“Why, you slimy, double-crossing, no-good swindler! You’ve got a lot of guts coming here after what you pulled.”
- Lando Calrissian
Much to the chagrin of Los Angeles Unified School District’s (LAUSD) Superintendent Austin Beutner and his charter school industry supporters, parents overwhelmingly backed the District’s teachers when they went out on strike in January. At one point, less than a fifth of LAUSD students were attending class, even as principals pleaded with and threatened parents to send their children to school. One survey taken during the work stoppage found that 80% of Angelenos were supporting the strike.
One of the reasons for the community’s support was that salary issues had been mostly resolved and the majority of the remaining demands were centered around improving students’ educational experience. These demands included smaller class sizes, a full-time nurse in every school and one counselor for every 500 students in a school. The union also sought a requirement that every middle and high school should have a full-time librarian.
As a result of the strike, every secondary school will have a librarian five days a week by the 2020–2021 school year. However, since United Teachers Los Angeles (UTLA) does not represent the library aides in the elementary schools, they were not able to include these grades in their contract. As a result, Superintendent Beutner and his staff have not only not guaranteed to open all elementary school libraries, they have taken steps that may result in even less access during the next school year.
School sites are currently in the process of establishing their budgets for next year and in the coming days will present them to the District. Late in the process, the LAUSD has informed schools that the District “has cut the funding for the Library Aides’ benefits”. Therefore, these schools will have to decide if they want to cut other programs in order to fund these positions themselves. If they do not do so, their libraries will go dark. The District is also making it more difficult to share library aides which helped them balance their budgets in the past while ensuring that their libraries stayed open at least part of the day.
Given that Beutner has no professional experience as an educator, it is not surprising that he is making decisions that will harm young students. While the education privatizers that he represents want to funnel public money to under-regulated charter schools, these schools have not proven to improve student outcomes. Meanwhile, studies have shown that spending money on school libraries results in a strong return on investment. “In a national study, even if schools had overall staff declines between 2004 and 2008, students’ standardized reading scores were better in schools that maintained or gained a librarian during this time period.”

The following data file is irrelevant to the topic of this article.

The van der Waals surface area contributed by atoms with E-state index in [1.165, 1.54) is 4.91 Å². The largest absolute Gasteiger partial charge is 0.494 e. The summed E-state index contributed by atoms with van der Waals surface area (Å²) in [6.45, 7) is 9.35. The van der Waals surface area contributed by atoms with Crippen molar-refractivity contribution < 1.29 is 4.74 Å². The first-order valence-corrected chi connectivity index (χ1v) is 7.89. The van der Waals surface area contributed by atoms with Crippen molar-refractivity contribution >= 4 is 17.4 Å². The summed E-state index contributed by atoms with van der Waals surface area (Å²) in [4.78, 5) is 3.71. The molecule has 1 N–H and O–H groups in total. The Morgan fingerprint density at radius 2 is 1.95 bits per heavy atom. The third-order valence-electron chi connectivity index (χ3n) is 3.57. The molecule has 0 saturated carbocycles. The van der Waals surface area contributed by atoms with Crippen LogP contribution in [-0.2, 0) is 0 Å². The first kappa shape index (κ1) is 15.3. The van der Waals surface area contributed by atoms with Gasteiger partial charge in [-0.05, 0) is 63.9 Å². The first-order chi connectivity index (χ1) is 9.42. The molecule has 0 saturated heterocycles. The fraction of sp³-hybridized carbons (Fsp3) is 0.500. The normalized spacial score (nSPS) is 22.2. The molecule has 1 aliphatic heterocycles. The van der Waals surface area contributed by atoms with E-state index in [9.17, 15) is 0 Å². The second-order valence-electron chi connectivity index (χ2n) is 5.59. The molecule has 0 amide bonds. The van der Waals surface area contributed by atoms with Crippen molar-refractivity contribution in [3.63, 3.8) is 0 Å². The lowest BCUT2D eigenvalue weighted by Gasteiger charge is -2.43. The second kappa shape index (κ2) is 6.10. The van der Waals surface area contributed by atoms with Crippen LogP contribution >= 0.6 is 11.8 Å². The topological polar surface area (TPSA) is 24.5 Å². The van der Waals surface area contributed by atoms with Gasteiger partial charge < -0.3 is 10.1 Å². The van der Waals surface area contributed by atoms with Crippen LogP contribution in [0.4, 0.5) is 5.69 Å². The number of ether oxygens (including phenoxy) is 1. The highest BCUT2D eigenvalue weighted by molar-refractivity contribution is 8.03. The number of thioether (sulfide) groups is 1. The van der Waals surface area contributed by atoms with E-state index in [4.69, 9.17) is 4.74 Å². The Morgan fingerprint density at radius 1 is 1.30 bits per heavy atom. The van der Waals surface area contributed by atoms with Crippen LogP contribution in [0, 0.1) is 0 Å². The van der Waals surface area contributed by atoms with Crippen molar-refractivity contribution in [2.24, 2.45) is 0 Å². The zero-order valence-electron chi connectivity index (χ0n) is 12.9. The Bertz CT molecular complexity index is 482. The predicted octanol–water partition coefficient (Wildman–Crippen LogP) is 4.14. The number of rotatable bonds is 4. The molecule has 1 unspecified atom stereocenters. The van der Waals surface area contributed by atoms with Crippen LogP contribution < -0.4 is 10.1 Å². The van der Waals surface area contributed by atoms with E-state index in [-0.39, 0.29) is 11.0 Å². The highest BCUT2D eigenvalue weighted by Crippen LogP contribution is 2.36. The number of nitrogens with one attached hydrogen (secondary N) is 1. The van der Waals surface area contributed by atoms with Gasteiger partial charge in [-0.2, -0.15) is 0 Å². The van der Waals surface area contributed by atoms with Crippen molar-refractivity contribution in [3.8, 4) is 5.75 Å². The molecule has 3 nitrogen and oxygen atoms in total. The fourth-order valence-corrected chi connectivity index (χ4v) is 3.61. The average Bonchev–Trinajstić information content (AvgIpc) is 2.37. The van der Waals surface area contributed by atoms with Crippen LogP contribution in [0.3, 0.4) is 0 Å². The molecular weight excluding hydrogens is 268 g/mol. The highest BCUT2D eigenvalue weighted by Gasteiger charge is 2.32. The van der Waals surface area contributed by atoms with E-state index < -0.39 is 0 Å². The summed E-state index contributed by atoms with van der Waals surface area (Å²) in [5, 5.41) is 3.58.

At a time when our democracy is threatened by Fake News, libraries serve an essential role in helping to equip our students with the ability to process information. The development of these skills cannot wait until secondary school because “the earlier a person starts to access information, the more efficient and life-long this access will be.” However, given his history with the National Enquirer, this may not mesh well with Beutner’s overall plans.
Most importantly, school libraries promote a love of reading, an essential ingredient in what the District says is its goal of producing lifelong learners. As one library aide that I spoke with noted, they are “the tour guides to literature.” Library professionals also coordinate fun programs like book fairs to entice the children and write grants to get makeovers and new books into the library.
A school library helps students “gain new knowledge, skills, and dispositions for learning and personal development that they will use throughout their lives.” The California Education Code specifies that “the governing board of each school district shall provide school library services for the pupils and teachers of the district by establishing and maintaining school libraries or by contractual arrangements with another public agency.” The LAUSD must immediately reverse course, comply with the law, and ensure that libraries in every school, both elementary and secondary, are open next year with full time, professional librarians and library aides.